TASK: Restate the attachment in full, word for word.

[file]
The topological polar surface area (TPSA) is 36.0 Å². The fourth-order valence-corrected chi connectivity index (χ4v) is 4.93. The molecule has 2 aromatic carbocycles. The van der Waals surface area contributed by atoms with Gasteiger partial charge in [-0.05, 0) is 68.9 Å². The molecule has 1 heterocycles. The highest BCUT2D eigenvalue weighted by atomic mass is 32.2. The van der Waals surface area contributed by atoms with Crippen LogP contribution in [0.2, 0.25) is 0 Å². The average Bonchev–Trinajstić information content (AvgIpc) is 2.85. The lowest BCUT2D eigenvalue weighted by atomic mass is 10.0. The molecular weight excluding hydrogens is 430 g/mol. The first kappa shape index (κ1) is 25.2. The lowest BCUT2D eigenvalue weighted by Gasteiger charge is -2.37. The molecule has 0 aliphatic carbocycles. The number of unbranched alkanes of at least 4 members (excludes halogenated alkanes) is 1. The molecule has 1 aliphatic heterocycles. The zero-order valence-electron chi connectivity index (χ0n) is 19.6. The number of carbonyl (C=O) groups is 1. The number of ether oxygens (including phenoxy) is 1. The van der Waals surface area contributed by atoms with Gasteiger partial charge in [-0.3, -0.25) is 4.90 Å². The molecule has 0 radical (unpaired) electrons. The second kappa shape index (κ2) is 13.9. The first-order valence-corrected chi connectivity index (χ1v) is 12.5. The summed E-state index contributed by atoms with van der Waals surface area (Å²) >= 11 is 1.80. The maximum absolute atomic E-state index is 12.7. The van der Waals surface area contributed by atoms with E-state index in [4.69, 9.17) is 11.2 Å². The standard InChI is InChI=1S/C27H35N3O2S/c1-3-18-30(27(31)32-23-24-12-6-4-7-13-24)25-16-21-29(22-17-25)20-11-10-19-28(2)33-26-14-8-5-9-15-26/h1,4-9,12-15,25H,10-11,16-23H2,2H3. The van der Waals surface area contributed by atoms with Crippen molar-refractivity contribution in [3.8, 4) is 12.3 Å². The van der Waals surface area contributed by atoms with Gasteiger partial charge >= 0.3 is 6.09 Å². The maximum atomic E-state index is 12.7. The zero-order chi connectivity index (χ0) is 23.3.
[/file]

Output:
The topological polar surface area (TPSA) is 36.0 Å². The fourth-order valence-corrected chi connectivity index (χ4v) is 4.93. The molecule has 2 aromatic carbocycles. The van der Waals surface area contributed by atoms with Gasteiger partial charge in [-0.05, 0) is 68.9 Å². The molecule has 1 heterocycles. The highest BCUT2D eigenvalue weighted by atomic mass is 32.2. The van der Waals surface area contributed by atoms with Crippen LogP contribution in [0.2, 0.25) is 0 Å². The average Bonchev–Trinajstić information content (AvgIpc) is 2.85. The lowest BCUT2D eigenvalue weighted by atomic mass is 10.0. The molecular weight excluding hydrogens is 430 g/mol. The first kappa shape index (κ1) is 25.2. The lowest BCUT2D eigenvalue weighted by Gasteiger charge is -2.37. The molecule has 0 aliphatic carbocycles. The number of unbranched alkanes of at least 4 members (excludes halogenated alkanes) is 1. The molecule has 1 aliphatic heterocycles. The zero-order valence-electron chi connectivity index (χ0n) is 19.6. The number of carbonyl (C=O) groups is 1. The number of ether oxygens (including phenoxy) is 1. The van der Waals surface area contributed by atoms with Gasteiger partial charge in [-0.3, -0.25) is 4.90 Å². The molecule has 0 radical (unpaired) electrons. The second kappa shape index (κ2) is 13.9. The first-order valence-corrected chi connectivity index (χ1v) is 12.5. The summed E-state index contributed by atoms with van der Waals surface area (Å²) >= 11 is 1.80. The maximum absolute atomic E-state index is 12.7. The van der Waals surface area contributed by atoms with E-state index in [4.69, 9.17) is 11.2 Å². The standard InChI is InChI=1S/C27H35N3O2S/c1-3-18-30(27(31)32-23-24-12-6-4-7-13-24)25-16-21-29(22-17-25)20-11-10-19-28(2)33-26-14-8-5-9-15-26/h1,4-9,12-15,25H,10-11,16-23H2,2H3. The van der Waals surface area contributed by atoms with Crippen molar-refractivity contribution in [3.8, 4) is 12.3 Å². The van der Waals surface area contributed by atoms with Gasteiger partial charge >= 0.3 is 6.09 Å². The maximum atomic E-state index is 12.7. The zero-order chi connectivity index (χ0) is 23.3.